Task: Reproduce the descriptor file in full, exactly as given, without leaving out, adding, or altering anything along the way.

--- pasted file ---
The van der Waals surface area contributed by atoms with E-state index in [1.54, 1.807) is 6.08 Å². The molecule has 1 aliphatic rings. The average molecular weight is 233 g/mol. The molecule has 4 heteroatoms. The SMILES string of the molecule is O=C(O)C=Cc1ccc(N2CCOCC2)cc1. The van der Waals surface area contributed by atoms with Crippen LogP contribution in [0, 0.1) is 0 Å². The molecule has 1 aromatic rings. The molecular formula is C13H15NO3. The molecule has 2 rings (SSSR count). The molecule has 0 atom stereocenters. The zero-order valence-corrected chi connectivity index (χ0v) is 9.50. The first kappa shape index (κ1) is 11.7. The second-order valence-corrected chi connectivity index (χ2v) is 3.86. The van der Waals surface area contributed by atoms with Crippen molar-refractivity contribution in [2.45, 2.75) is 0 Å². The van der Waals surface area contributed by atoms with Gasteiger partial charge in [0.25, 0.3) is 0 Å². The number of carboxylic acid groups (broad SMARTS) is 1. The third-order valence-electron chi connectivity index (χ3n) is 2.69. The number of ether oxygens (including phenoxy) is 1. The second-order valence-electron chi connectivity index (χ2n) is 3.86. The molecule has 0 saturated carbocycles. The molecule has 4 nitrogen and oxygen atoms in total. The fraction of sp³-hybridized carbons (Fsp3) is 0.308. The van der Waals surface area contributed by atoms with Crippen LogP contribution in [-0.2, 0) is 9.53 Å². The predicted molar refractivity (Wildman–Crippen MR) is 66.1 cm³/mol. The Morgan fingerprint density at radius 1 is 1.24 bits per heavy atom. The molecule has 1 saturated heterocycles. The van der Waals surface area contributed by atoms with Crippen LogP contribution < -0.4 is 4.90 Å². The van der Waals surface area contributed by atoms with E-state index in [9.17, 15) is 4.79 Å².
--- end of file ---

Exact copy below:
The van der Waals surface area contributed by atoms with E-state index in [1.54, 1.807) is 6.08 Å². The molecule has 1 aliphatic rings. The average molecular weight is 233 g/mol. The molecule has 4 heteroatoms. The SMILES string of the molecule is O=C(O)C=Cc1ccc(N2CCOCC2)cc1. The van der Waals surface area contributed by atoms with Crippen LogP contribution in [0, 0.1) is 0 Å². The molecule has 1 aromatic rings. The molecular formula is C13H15NO3. The molecule has 2 rings (SSSR count). The molecule has 0 atom stereocenters. The zero-order valence-corrected chi connectivity index (χ0v) is 9.50. The first kappa shape index (κ1) is 11.7. The second-order valence-corrected chi connectivity index (χ2v) is 3.86. The van der Waals surface area contributed by atoms with Crippen molar-refractivity contribution in [2.45, 2.75) is 0 Å². The van der Waals surface area contributed by atoms with Gasteiger partial charge in [0.25, 0.3) is 0 Å². The number of carboxylic acid groups (broad SMARTS) is 1. The third-order valence-electron chi connectivity index (χ3n) is 2.69. The number of ether oxygens (including phenoxy) is 1. The second-order valence-electron chi connectivity index (χ2n) is 3.86. The molecule has 0 saturated carbocycles. The molecule has 4 nitrogen and oxygen atoms in total. The fraction of sp³-hybridized carbons (Fsp3) is 0.308. The van der Waals surface area contributed by atoms with Crippen LogP contribution in [-0.2, 0) is 9.53 Å². The predicted molar refractivity (Wildman–Crippen MR) is 66.1 cm³/mol. The Morgan fingerprint density at radius 1 is 1.24 bits per heavy atom. The molecule has 1 saturated heterocycles. The van der Waals surface area contributed by atoms with Crippen LogP contribution < -0.4 is 4.90 Å². The van der Waals surface area contributed by atoms with E-state index in [9.17, 15) is 4.79 Å².